“I give it to an audience straight, which is the way I like it myself,” Ohlman has said of her performances. “Yes, I like to shout, and I like to croon, and I love to wail. I just need to get in the groove and rock — not think too much about it. Tear it up or soothe it over. I’ve loved rock ’n’ roll since I was a little girl, and I’ll love it forever. It’s my greatest kick and my greatest privilege to be able to get up on a stage and rip it apart. That’s rock ’n’ roll to me. I’m here to set your soul on fire.”

And set your soul on fire she will. There’s no dance floor at the 1794 Meetinghouse, but Ohlman will have attendees dancing in the aisles or boogying in their seats. The size of the room and the great acoustics make this a special room to enjoy live music.

“We just love the 1794 Meetinghouse,” Ohlman said. “It, and venues like it all across the country that I play, are keeping original music alive, free from corporate influence … and we love that.”

Next up at the meetinghouse is QuabbinValley Pro Musica, a choral group that will perform at 4 p.m. on Sunday, June 10.

To view the entire meetinghouse schedule, purchase tickets online and to read more about the artists and the history of the meetinghouse visit www.1794meethinhouse.org.

Admission to the Christine Ohlman and Rebel Montez show is $20 for adults/$15 students/children under 12 free.

Jimmie Dale Gilmore and Dave Alvin

Last year, longtime friends Jimmie Dale Gilmore and Dave Alvin decided that it might be fun to play a few shows together. As a fan of both I was originally taken by surprise by this announcement as it seemed like a rather odd musical pairing.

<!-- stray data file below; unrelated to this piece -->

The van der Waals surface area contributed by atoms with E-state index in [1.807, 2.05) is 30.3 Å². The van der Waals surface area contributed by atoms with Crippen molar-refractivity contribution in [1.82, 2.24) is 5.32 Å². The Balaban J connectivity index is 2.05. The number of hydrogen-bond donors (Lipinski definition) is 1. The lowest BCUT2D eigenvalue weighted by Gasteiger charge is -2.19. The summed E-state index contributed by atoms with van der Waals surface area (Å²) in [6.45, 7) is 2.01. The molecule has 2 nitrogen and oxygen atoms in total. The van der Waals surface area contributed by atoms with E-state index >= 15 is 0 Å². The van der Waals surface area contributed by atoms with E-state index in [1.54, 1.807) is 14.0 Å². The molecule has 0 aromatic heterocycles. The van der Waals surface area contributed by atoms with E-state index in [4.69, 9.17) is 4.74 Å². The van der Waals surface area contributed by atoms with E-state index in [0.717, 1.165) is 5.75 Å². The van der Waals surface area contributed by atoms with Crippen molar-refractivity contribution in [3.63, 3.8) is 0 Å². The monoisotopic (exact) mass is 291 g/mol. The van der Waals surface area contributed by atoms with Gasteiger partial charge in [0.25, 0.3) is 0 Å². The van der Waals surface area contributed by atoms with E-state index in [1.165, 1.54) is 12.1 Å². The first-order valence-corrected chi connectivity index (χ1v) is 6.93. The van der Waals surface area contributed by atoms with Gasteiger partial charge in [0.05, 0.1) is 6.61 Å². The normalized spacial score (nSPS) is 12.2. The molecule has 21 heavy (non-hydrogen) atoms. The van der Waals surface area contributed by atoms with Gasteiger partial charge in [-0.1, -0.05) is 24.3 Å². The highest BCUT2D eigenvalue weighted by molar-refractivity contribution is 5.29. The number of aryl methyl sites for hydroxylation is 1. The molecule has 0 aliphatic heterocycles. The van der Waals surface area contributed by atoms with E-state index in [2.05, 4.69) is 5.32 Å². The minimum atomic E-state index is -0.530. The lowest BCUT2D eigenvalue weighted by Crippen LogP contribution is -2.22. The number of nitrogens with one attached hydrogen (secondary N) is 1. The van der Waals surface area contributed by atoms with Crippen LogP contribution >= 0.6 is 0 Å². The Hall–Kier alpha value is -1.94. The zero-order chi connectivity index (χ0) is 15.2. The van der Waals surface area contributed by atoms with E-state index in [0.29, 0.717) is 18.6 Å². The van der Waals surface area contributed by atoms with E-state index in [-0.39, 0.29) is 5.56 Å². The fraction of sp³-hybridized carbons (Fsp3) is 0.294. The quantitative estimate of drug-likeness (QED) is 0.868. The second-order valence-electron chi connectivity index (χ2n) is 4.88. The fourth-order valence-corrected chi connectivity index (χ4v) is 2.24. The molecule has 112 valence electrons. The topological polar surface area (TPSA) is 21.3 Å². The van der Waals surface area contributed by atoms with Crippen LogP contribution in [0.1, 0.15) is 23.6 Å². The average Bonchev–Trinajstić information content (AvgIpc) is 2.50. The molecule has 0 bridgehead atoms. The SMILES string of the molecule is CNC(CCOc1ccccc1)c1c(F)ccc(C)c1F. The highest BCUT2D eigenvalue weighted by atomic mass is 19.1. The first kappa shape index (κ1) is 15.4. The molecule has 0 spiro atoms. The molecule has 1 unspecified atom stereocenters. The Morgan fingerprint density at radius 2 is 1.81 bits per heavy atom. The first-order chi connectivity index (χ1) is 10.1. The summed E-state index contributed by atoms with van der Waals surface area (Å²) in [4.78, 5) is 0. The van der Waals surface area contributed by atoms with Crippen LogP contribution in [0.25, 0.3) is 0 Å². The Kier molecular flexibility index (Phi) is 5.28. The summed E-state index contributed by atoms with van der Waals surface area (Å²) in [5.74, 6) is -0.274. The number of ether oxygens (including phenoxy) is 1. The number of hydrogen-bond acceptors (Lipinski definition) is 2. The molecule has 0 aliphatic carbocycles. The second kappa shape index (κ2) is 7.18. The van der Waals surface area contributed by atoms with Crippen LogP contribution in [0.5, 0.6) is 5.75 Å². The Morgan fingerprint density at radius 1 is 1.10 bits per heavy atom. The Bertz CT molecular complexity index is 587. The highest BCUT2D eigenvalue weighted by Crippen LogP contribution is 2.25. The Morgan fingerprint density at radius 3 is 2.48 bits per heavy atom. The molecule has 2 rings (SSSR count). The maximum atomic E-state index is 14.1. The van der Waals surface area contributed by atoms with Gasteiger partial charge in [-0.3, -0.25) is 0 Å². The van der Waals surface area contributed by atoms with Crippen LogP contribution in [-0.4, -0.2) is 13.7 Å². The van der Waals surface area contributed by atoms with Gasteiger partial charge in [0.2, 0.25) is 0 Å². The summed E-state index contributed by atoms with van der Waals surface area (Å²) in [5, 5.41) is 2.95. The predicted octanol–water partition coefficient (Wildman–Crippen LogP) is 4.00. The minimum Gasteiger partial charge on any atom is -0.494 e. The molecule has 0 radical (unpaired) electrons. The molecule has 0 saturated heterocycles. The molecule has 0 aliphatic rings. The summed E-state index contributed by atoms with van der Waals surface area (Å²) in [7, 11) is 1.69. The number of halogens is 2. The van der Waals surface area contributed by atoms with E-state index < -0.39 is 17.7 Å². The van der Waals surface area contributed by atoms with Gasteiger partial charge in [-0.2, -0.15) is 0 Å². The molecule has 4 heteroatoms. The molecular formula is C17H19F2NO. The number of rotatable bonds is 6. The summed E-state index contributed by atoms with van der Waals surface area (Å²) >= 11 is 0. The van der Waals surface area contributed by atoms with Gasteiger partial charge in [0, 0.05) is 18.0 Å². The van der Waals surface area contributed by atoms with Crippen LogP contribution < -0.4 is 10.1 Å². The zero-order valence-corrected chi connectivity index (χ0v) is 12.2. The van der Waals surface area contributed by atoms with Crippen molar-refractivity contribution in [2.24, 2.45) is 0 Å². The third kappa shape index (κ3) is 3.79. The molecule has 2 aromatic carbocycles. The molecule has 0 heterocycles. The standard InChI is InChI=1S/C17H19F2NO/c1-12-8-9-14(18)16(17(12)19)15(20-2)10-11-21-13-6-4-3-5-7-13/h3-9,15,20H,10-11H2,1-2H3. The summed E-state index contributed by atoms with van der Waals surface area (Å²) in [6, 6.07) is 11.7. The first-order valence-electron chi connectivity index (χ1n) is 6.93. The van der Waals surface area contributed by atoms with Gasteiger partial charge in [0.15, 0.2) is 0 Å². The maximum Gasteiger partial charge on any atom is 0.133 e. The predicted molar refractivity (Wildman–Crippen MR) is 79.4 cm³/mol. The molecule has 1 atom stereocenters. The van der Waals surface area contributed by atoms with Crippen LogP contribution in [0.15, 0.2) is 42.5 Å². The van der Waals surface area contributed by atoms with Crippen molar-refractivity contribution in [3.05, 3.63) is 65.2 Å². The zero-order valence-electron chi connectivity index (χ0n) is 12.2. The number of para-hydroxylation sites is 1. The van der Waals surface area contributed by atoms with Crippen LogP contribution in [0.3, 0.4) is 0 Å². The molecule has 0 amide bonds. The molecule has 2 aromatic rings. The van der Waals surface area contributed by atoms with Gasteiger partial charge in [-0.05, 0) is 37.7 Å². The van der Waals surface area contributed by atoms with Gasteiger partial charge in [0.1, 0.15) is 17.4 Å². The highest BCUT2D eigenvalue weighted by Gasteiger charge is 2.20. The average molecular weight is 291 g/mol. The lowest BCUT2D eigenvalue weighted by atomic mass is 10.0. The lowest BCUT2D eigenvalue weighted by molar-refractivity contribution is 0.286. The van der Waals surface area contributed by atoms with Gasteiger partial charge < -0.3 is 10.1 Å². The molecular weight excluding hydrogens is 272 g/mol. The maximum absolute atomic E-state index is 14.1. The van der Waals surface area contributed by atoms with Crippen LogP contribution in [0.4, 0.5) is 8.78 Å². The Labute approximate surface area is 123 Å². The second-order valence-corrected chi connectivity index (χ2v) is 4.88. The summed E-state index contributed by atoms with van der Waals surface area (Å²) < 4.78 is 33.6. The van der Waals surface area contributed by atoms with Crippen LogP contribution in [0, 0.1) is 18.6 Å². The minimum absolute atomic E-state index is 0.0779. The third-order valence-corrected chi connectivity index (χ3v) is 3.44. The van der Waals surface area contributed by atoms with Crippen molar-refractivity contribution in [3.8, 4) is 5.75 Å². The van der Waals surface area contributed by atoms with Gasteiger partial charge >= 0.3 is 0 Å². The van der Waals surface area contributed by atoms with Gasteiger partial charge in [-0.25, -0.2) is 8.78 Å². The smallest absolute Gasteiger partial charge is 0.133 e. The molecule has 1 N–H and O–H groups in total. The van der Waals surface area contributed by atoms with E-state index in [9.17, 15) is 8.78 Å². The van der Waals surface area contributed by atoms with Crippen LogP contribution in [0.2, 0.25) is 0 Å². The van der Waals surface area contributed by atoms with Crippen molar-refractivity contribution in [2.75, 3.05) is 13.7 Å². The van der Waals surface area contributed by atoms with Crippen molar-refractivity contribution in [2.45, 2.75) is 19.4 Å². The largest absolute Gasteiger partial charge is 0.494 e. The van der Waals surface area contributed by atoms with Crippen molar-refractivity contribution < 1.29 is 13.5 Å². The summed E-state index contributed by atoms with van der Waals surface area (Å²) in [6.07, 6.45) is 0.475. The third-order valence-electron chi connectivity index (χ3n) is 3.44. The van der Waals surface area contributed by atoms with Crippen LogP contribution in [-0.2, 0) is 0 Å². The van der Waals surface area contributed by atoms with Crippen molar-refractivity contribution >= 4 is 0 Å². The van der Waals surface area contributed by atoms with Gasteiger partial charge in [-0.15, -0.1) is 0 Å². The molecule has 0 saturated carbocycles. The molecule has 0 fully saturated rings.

Alvin, who started out as a member of the roots punk band The Blasters before launching his solo career, is known for his deep baritone and his rowdy guitar powered roots sound. Gilmore, on the other hand, has a high, whiney voice and writes music that is deeply rooted in country.

But once they started playing together, it was clear that despite their differences as musicians, they complemented each other beautifully — and besides, they were having a great time. So they decided to not only do more shows, but to make an album together called “Downey to Lubbock,” which was released last week. Now the pair, who are being backed by Alvin’s longtime band The Guilty Ones, are on tour and will be at the Shea Theater, 71 Avenue A. in Turners Falls on Saturday, June 16, at 7:30 p.m.

The album is named after Alvin’s California hometown of Downey, and Gilmore’s birthplace of Lubbock, Texas. They share a love of American roots music and delve into this music on their album, primarily with covers by artists like Woody Guthrie, Lightnin’ Hopkins, Brownie McGhee, Woody Guthrie and Johnny “Guitar” Watson.

They have also included a couple of originals including “Billy the Kid and Geronimo,” about an imagined meeting between the two 19th century Western figures whose lives became the stuff of American legend. And the title track, a testament to their life as touring musicians on which Alvin sings “Forty years on the highway/Living off dreams and gasoline/Somehow still surviving on Advil, Nyquil and nicotine.”

“Downey to Lubbock” is available on all streaming services, but you’ll want to hear it played live. So purchase your tickets now. Advance tickets are $35, and are available at www.signaturesoundspresents.com or by calling 413-341-3317. Tickets are $40 at the door. Doors open at 7:30 p.m.